The Weekly Reflektion 12/2024

Learning from Major Accidents is not a recent innovation. Ever since hazardous materials have been manufactured and stored, accidents have occurred, and efforts have been made to learn and prevent the recurrence of similar accidents. Many countries have reacted to Major Accidents by passing laws and developing standards. When these are continually updated, they should represent the industries ‘best’ technologies, techniques, and practices for the prevention of Major Accidents. The journey does not however end here. As we pursue our objectives for continual improvement, we may introduce new hazards that need then to be managed. As we have mentioned before the aim in prevention of Major Accidents is not to get there, it is to stay on the road.

How are you keeping up to speed with prevention of Major Accidents?

In August 1769 lightning struck the tower of the Church of San Nazaro in Brescia, Italy.  In the vaults of the church there was about 90 tons of gunpowder stored on behalf of the Republic of Venice. The resulting explosion killed over 3000 people and destroyed a large part of the city. Huge stones were hurled out over a radius of one kilometer, doors of houses and shops burst open and broken glass showered over the city.

For many centuries gunpowder was stored in churches and there seems to have been a belief that the gunpowder would be safe and not affected by lightning strikes. The assumption was that the church bells prevented lightning. Unfortunately evidence from the time seems to indicate that the steeples and towers on a church actually encouraged lightning strikes. During thunder storms teams of men rang the bells in church towers in efforts to make the thunderstorms go away.  In the period 1753 to 1786 lightning killed 103 French bell ringers. An indication that sometimes it is better to put your faith in evidence rather than in faith itself.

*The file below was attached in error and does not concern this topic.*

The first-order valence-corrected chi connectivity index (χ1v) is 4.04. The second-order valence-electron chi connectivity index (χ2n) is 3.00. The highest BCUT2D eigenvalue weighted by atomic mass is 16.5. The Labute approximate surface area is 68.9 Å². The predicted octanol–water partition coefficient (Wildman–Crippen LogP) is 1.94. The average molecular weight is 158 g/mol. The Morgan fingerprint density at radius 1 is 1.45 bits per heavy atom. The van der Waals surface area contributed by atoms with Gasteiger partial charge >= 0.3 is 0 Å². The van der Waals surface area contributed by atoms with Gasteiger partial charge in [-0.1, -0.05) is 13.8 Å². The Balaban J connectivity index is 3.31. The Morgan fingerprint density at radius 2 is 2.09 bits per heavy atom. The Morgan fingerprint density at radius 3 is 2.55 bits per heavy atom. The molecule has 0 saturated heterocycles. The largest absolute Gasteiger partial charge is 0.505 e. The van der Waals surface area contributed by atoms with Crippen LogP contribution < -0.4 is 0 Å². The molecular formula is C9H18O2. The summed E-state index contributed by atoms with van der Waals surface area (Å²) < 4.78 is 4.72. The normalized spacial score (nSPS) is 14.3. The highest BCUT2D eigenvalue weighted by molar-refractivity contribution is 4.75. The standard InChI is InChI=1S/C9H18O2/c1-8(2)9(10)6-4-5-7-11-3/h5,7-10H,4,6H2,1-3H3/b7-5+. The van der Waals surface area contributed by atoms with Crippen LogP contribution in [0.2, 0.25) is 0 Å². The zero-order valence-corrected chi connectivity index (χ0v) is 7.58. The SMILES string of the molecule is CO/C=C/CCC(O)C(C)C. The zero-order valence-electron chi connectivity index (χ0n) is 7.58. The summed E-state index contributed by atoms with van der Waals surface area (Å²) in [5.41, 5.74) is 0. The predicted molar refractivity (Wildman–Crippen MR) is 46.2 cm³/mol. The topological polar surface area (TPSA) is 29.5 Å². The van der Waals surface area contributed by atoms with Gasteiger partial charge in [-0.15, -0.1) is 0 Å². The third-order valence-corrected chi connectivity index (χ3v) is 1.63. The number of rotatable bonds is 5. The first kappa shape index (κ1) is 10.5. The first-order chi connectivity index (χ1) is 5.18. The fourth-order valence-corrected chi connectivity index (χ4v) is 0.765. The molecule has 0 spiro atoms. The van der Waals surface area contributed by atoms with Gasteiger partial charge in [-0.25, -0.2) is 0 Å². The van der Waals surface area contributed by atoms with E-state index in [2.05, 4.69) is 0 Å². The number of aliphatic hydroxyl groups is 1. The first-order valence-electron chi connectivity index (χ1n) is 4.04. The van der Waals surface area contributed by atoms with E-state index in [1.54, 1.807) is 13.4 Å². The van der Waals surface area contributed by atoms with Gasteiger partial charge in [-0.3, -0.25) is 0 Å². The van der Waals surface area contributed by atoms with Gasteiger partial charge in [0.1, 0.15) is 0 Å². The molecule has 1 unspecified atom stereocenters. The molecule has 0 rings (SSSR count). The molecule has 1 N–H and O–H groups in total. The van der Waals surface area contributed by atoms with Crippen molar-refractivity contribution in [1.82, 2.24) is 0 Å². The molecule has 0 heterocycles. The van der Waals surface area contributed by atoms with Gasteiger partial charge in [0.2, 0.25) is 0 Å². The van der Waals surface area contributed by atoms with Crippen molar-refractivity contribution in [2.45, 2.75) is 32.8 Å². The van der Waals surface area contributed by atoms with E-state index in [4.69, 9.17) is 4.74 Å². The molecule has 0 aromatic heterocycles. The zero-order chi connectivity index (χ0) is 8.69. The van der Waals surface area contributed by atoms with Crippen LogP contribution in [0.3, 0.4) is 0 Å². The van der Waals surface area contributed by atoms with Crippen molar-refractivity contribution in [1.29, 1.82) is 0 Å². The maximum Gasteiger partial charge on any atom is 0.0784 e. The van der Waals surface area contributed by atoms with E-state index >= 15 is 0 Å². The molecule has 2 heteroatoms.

Following the Brescia explosion Britain passed laws governing the manufacture and storage of gunpowder. The legislation was driven by two main factors. The first was the need to protect the gunpowder so that it would be available as required, not least for Britains war efforts. The second was to protect people from the devastating consequences of an unintended explosion. Benjamin Franklin, who was at the time carrying out experiments on igniting flammable mixtures with electricity, advised on the use of pointed ‘lightning rods’ on church towers and steeples to conduct any lightning strike to earth and prevent an ignition. At this time there was also adispute over the best shaped lightning rods , with Franklin a proponent of sharp pointed rods on top of buildings and an Englishman, Benjamin Wilson urging the use of ball shaped terminals below the roof line. The argument became politicalsince this was the time of the American Revolution with Franklin as one of the revolutionary leaders. George III decided he didn’t want American advicand Franklin’s conductors were replaced on several British munitions stores.  One of them in Sumatra subsequently disappeared with a bang during a  thunderstorm.

While Britian took action to learn from Brescia, Rhodes was less fortunate. In 1856 gunpowder stored in the Church of St John ignited due to a lightning strike and allegedly 4000 people were killed. The gunpowder had been stored there during the Rhodes siege by the Ottoman empire in 1522.Perhaps if there had been a weekly reflection in the Ottoman empire at that time the disaster could have been averted.

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